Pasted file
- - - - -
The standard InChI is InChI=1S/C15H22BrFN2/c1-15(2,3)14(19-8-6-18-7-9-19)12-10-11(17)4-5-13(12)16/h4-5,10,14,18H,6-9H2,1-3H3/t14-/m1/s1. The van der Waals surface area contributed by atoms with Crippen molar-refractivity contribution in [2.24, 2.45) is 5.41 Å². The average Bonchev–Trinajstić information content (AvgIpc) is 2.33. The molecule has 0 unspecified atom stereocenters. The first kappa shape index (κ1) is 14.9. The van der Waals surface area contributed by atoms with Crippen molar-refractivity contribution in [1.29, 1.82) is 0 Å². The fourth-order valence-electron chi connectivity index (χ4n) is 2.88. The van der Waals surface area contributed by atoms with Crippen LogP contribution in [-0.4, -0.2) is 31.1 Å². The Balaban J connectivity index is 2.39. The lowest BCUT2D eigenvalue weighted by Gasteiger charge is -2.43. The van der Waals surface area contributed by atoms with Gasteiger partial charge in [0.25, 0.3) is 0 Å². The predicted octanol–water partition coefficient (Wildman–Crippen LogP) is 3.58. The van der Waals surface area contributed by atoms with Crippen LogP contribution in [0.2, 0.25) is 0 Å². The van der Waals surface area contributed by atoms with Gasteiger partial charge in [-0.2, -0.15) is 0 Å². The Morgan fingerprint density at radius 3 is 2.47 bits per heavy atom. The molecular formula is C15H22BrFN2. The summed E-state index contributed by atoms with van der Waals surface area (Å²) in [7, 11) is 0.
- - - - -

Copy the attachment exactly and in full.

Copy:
The standard InChI is InChI=1S/C15H22BrFN2/c1-15(2,3)14(19-8-6-18-7-9-19)12-10-11(17)4-5-13(12)16/h4-5,10,14,18H,6-9H2,1-3H3/t14-/m1/s1. The van der Waals surface area contributed by atoms with Crippen molar-refractivity contribution in [2.24, 2.45) is 5.41 Å². The average Bonchev–Trinajstić information content (AvgIpc) is 2.33. The molecule has 0 unspecified atom stereocenters. The first kappa shape index (κ1) is 14.9. The van der Waals surface area contributed by atoms with Crippen molar-refractivity contribution in [1.29, 1.82) is 0 Å². The fourth-order valence-electron chi connectivity index (χ4n) is 2.88. The van der Waals surface area contributed by atoms with Crippen LogP contribution in [-0.4, -0.2) is 31.1 Å². The Balaban J connectivity index is 2.39. The lowest BCUT2D eigenvalue weighted by Gasteiger charge is -2.43. The van der Waals surface area contributed by atoms with Gasteiger partial charge in [0.25, 0.3) is 0 Å². The predicted octanol–water partition coefficient (Wildman–Crippen LogP) is 3.58. The van der Waals surface area contributed by atoms with Crippen LogP contribution in [0.2, 0.25) is 0 Å². The van der Waals surface area contributed by atoms with Gasteiger partial charge in [-0.2, -0.15) is 0 Å². The Morgan fingerprint density at radius 3 is 2.47 bits per heavy atom. The molecular formula is C15H22BrFN2. The summed E-state index contributed by atoms with van der Waals surface area (Å²) in [7, 11) is 0.